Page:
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Tournament tidbits: Losses don’t matter

Associated Press

The NCAA Tournament never has had so many teams with so many losses make it so far.

Six of the regional semifinalists have 10 or more losses, including three with 13. The reaction around college basketball has been a collective shrug.

There simply are more opportunities to lose nowadays.

That’s because teams are playing more regular-season games than ever, and top programs are trying to schedule mostly high-caliber nonconference opponents which can enhance their resumes for the NCAA Tournament selection committee and seeding.

“There was a time years and years ago where you’d feel like if you had 20 wins you’d get in the tournament,” N.C. State coach Mark Gottfried said. “Now it comes down to who you schedule. You may lose some games because you’re playing a difficult nonconference schedule. And then in our league, it’s tough night in and night out with 18 games in the ACC.”

N.C. State, Xavier and UCLA all have 13 losses heading into this week’s games. Michigan State and North Carolina have 11 each and Oklahoma has 10.

The previous record for number of Sweet 16 teams with double-digit losses was five, last year and in 1985 and ‘86, according to STATS. The only other time there were even two 13-loss teams was 2000.

The NCAA has allowed teams to play as many as 31 regular-season games since 2006-07. Before that the maximum was 28. With conference tournaments, some teams now play 34 or 35 games before the NCAA Tournament.

As of this week, 58 teams had played at least 35 games. A decade ago, only 13 teams played that many.

Arizona’s Miller, Xavier’s Mack get their reunion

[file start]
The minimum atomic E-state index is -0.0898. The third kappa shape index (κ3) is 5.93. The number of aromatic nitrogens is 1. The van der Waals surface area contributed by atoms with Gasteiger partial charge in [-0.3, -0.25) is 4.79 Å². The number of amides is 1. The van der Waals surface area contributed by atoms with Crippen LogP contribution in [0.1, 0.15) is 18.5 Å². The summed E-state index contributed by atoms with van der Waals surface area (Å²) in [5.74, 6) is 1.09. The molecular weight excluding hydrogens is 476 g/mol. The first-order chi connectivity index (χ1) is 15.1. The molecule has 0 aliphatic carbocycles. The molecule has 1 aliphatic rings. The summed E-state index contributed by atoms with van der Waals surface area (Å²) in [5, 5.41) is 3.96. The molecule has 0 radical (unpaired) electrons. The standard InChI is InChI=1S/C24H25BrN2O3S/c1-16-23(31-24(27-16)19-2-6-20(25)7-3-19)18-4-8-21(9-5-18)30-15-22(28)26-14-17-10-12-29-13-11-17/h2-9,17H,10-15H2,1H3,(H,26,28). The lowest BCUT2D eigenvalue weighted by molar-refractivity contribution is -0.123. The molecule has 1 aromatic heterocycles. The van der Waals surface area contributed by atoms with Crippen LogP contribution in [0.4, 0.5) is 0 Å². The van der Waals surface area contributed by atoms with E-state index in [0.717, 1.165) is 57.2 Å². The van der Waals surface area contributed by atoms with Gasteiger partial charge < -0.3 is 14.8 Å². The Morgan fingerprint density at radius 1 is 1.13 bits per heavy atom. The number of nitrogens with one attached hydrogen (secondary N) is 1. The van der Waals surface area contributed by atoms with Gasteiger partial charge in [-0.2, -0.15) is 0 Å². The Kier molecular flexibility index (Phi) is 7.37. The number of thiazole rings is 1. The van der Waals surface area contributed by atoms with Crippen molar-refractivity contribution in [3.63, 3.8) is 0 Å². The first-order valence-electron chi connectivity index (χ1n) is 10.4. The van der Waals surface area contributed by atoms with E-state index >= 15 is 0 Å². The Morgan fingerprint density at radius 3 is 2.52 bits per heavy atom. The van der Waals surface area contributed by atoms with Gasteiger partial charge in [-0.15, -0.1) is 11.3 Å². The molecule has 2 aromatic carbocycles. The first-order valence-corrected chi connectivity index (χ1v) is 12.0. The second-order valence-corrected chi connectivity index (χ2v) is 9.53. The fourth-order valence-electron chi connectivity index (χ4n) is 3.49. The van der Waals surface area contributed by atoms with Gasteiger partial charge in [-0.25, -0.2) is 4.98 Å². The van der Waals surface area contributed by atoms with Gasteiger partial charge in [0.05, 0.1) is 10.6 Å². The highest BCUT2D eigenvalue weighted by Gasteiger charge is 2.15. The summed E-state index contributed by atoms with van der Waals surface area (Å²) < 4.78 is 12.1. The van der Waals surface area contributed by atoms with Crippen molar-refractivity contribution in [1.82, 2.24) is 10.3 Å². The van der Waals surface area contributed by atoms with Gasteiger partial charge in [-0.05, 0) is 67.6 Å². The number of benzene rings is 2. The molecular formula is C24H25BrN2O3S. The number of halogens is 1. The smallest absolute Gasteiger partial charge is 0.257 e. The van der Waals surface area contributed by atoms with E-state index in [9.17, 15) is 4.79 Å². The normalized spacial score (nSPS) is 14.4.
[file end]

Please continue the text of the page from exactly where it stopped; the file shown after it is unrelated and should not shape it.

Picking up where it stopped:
Nearly six years after Sean Miller left Xavier for Arizona, the bonds between the schools’ coaching staffs still run wide and very deep.

That friendship will get a little spice tonight when coach Chris Mack’s sixth-seeded Musketeers (23-13) attempt to pull off a major upset of his former boss’ second-seeded Wildcats (33-3).

When Miller left Cincinnati, he lobbied for his longtime lead assistant to replace him. Mack has maintained Xavier’s consistent success with three Sweet 16 trips, while Miller has led his West Coast powerhouse to this round four times in five years.

Although their game plans and coaching styles still have many similarities all these years later, Mack is pretty sure he has a little more fun.

The serious Miller “needs to loosen up,” according to his former assistant.

Re-energized Brey leads Notre Dame

Notre Dame coach Mike Brey has relied heavily on the toughness instilled with him by his mother while preparing for a Sweet 16 showdown against Wichita State tonight.

Brey’s mother Betty died last Saturday, hours before Notre Dame beat Butler in the NCAA Tournament’s round of 32. Brey didn’t tell his team until afterward.

The coach says he didn’t want to provide a distraction.

Brey spent last Sunday with his family in Florida to celebrate his mother’s life before returning to South Bend to prepare for the Shockers.